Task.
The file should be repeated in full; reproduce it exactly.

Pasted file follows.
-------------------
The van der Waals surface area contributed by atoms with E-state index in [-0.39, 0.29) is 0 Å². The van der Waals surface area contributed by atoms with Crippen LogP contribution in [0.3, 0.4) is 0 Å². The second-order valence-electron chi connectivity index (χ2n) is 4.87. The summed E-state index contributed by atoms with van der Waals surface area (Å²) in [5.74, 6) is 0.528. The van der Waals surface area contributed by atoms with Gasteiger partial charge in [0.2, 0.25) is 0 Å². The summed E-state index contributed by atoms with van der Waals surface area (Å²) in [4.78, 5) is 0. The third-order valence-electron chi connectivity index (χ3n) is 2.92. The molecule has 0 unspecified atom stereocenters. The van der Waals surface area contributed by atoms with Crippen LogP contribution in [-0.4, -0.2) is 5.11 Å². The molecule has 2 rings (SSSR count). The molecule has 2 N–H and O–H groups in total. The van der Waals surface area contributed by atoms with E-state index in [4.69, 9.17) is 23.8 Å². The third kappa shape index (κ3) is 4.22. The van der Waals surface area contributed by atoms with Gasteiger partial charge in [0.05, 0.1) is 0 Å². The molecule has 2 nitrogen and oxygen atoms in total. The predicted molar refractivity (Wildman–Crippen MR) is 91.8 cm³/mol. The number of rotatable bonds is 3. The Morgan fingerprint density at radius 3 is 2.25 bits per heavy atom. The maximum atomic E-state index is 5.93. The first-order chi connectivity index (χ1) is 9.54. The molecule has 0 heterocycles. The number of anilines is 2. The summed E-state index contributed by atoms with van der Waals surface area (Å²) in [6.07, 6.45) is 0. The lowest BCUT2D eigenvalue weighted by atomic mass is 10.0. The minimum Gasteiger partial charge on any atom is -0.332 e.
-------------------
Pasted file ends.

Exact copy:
The van der Waals surface area contributed by atoms with E-state index in [-0.39, 0.29) is 0 Å². The van der Waals surface area contributed by atoms with Crippen LogP contribution in [0.3, 0.4) is 0 Å². The second-order valence-electron chi connectivity index (χ2n) is 4.87. The summed E-state index contributed by atoms with van der Waals surface area (Å²) in [5.74, 6) is 0.528. The van der Waals surface area contributed by atoms with Gasteiger partial charge in [0.2, 0.25) is 0 Å². The summed E-state index contributed by atoms with van der Waals surface area (Å²) in [4.78, 5) is 0. The third-order valence-electron chi connectivity index (χ3n) is 2.92. The molecule has 0 unspecified atom stereocenters. The van der Waals surface area contributed by atoms with Crippen LogP contribution in [-0.4, -0.2) is 5.11 Å². The molecule has 2 rings (SSSR count). The molecule has 2 N–H and O–H groups in total. The van der Waals surface area contributed by atoms with E-state index in [4.69, 9.17) is 23.8 Å². The third kappa shape index (κ3) is 4.22. The van der Waals surface area contributed by atoms with Gasteiger partial charge in [0.05, 0.1) is 0 Å². The molecule has 2 nitrogen and oxygen atoms in total. The predicted molar refractivity (Wildman–Crippen MR) is 91.8 cm³/mol. The number of rotatable bonds is 3. The Morgan fingerprint density at radius 3 is 2.25 bits per heavy atom. The maximum atomic E-state index is 5.93. The first-order chi connectivity index (χ1) is 9.54. The molecule has 0 heterocycles. The number of anilines is 2. The summed E-state index contributed by atoms with van der Waals surface area (Å²) in [6.07, 6.45) is 0. The lowest BCUT2D eigenvalue weighted by atomic mass is 10.0. The minimum Gasteiger partial charge on any atom is -0.332 e.